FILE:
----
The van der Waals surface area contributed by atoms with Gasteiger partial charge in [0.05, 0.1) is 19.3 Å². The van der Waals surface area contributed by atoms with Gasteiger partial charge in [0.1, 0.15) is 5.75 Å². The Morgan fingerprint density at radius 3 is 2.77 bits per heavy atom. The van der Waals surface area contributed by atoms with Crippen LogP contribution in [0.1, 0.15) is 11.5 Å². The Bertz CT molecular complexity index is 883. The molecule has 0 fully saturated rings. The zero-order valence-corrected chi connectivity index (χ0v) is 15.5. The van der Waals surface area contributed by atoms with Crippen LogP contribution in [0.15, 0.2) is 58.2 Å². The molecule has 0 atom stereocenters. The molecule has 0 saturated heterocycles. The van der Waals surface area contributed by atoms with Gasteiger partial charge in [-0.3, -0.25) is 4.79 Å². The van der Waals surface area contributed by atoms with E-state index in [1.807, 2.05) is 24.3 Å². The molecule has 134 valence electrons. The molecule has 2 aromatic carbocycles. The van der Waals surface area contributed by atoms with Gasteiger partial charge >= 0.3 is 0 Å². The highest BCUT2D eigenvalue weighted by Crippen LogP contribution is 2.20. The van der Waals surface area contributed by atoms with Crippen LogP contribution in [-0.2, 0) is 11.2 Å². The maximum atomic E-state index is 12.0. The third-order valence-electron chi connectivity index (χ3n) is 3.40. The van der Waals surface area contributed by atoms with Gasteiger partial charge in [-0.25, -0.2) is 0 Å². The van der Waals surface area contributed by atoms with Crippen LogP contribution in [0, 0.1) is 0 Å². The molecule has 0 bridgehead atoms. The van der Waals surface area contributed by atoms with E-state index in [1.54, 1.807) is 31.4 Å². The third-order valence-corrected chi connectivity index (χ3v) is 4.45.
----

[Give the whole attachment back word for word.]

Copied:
The van der Waals surface area contributed by atoms with Gasteiger partial charge in [0.05, 0.1) is 19.3 Å². The van der Waals surface area contributed by atoms with Gasteiger partial charge in [0.1, 0.15) is 5.75 Å². The Morgan fingerprint density at radius 3 is 2.77 bits per heavy atom. The van der Waals surface area contributed by atoms with Crippen LogP contribution in [0.1, 0.15) is 11.5 Å². The Bertz CT molecular complexity index is 883. The molecule has 0 fully saturated rings. The zero-order valence-corrected chi connectivity index (χ0v) is 15.5. The van der Waals surface area contributed by atoms with Crippen LogP contribution in [0.15, 0.2) is 58.2 Å². The molecule has 0 atom stereocenters. The molecule has 0 saturated heterocycles. The van der Waals surface area contributed by atoms with Gasteiger partial charge in [-0.3, -0.25) is 4.79 Å². The van der Waals surface area contributed by atoms with E-state index in [1.807, 2.05) is 24.3 Å². The molecule has 134 valence electrons. The molecule has 2 aromatic carbocycles. The van der Waals surface area contributed by atoms with Gasteiger partial charge >= 0.3 is 0 Å². The highest BCUT2D eigenvalue weighted by Crippen LogP contribution is 2.20. The van der Waals surface area contributed by atoms with Crippen LogP contribution in [-0.2, 0) is 11.2 Å². The maximum atomic E-state index is 12.0. The third-order valence-electron chi connectivity index (χ3n) is 3.40. The van der Waals surface area contributed by atoms with Gasteiger partial charge in [-0.25, -0.2) is 0 Å². The van der Waals surface area contributed by atoms with Crippen LogP contribution in [0, 0.1) is 0 Å². The molecule has 0 bridgehead atoms. The van der Waals surface area contributed by atoms with E-state index in [1.54, 1.807) is 31.4 Å². The third-order valence-corrected chi connectivity index (χ3v) is 4.45.